The protagonist, a print curator at Oxford or Cambridge, keeps watch as the print turns from day to night, the ghostly figure enters the house, and then sneaks away, with a child under his arm. The curator buys the print for his collection, but keeps a careful eye on it. As with any mezzotint, the textures lead to multiple interpretations. Once the tragic story within the mysterious print ran its course however, that was that: “. . . though carefully watched, [the mezzotint] has never been known to change again.” In the flickering candlelight of Burnishing the Night, who knows what you’ll see?
Thomas Frye. Young Man with a Candle, 1760. Gift of Dorothy Braude Edinburg to the Harry B. and Bessie K. Braude Memorial Collection.
Philip Dawe. Female Lucubration: Étude Nocturne, 1772. Gift of Langdon Pearce
Allart van Everdingen. Landscape in the Dark Manner, 1657–61. Alsdorf Fund
This Sunday the New England Patriots take on the Seattle Seahawks in Super Bowl XLIX, and watercoolers and message boards are abuzz with talk of Deflategate, the Legion of Boom, and unauthorized “Beast Mode” hats. While Chicago may not have a dog in this race, we thought, why not show off a collection of helmets sure to put both teams to shame? Though most of these helmets were probably fashioned for murderous or ceremonial intentions, I think we can agree the game would be all the more exciting with some age-old battle armor thrown in the mix.
Most of the helmets seen here were donated by collector George F. Harding. A colorful figure in Chicago business and politics, Harding assembled an enviable collection of arms and armor in his lifetime, much of which he displayed in a two-story annex to his South Side home. Completed in 1927, the annex was built as a Gothic Revival stone turret, complete with a dungeon, secret passages, and cannonballs embedded in the exterior walls. In 1982, the collection was donated to the Art Institute, fulfilling Harding’s intention to offer his remarkable array of arms and armor to the people of Chicago.
[Now on view in Gallery 50] Western Iranian. Turban Helmet, c. 1475/1500. George F. Harding Collection.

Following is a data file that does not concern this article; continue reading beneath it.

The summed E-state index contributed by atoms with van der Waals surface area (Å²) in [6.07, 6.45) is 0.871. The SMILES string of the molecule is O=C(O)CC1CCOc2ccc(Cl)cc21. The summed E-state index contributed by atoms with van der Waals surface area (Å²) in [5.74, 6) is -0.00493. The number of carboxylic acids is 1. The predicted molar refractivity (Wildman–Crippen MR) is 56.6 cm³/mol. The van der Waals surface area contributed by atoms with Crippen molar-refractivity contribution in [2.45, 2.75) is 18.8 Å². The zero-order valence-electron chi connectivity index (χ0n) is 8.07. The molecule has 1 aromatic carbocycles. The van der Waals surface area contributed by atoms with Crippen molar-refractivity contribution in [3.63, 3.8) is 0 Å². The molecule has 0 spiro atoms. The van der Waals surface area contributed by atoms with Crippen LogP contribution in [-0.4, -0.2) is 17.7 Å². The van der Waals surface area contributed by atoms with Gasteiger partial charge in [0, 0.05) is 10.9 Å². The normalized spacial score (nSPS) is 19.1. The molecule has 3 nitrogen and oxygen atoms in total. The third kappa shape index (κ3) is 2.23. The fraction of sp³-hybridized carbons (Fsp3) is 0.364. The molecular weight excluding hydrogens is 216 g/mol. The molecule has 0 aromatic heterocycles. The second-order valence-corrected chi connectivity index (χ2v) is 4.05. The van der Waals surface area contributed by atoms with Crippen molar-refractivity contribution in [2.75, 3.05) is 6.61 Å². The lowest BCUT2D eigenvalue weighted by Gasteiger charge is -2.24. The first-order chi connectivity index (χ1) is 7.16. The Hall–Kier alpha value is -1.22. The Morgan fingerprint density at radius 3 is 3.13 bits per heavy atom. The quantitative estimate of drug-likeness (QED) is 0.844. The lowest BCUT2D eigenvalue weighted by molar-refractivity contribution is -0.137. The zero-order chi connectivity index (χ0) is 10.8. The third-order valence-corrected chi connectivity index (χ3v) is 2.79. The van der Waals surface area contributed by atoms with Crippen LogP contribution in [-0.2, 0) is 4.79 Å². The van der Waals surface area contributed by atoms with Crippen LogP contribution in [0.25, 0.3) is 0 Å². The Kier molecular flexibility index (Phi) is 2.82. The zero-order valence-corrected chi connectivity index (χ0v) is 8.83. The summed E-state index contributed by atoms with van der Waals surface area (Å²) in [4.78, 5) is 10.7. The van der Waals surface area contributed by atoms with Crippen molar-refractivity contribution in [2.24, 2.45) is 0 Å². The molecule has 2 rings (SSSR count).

Northern Italian. Closed Burgonet (Siege Helmet), c. 1620. George F. Harding Collection.
Greek, Macedon. Helmet, 4th century B.C. Costa A. Pandaleon Endowment.
English. Funerary Close Helmet, 1600/1700. George F. Harding Collection.
English or French. Spider Helmet, 1650/1700. George F. Harding Collection.
Yesterday Tommy Caldwell and Kevin Jorgeson completed the first free climb of El Capitan’s Dawn Wall. This granite monolith soars 3,000 feet above the floor of the Yosemite Valley and while it has long enticed climbers, it has also fascinated artists.
The image above by Ansel Adams—who has created some of the most famous images of Yosemite— illustrates how the early morning light hits the face of El Capitan and how the Dawn Wall gets its name.
Carleton Watkins (images below) took these photographs of El Capitan in 1861, years before Yosemite became a national park. In fact, it is said that Watkins’ majestic images of Yosemite helped to persuade President Lincoln to sign the bill that first protected the valley. Mount Watkins in Yosemite is named after the photographer and honors this contribution.
Ever wake up with a pimple in the middle of your forehead and wish that you could just make it go away? In the eighteenth century, Lima’s citizens had a solution that would not only hide the pimple, but that was simultaneously stylish and sexy! Faux beauty marks made of black velvet or taffeta covered in gum arabic were the height of fashion. An ample example can be seen in the portrait of the wealthy, American-born Spaniard, Doña María Rosa de Ribera Mendoza y Ramos Galbán, which is currently on view in Galleries 212 and 212A in the Art Institute’s exhibition, A Voyage to South America: Andean Art in the Spanish Empire. And they covered more than just pimples. Large beauty marks could easily cover smallpox scars as well as unseemly sores caused by syphilis. Their beauty came not only from their ability to obscure defects, but also from the striking contrast of the dark taffeta on the porcelain-white skin that was the ideal for elite women at this time. They positively screamed to the viewer “the sun never touches this face!”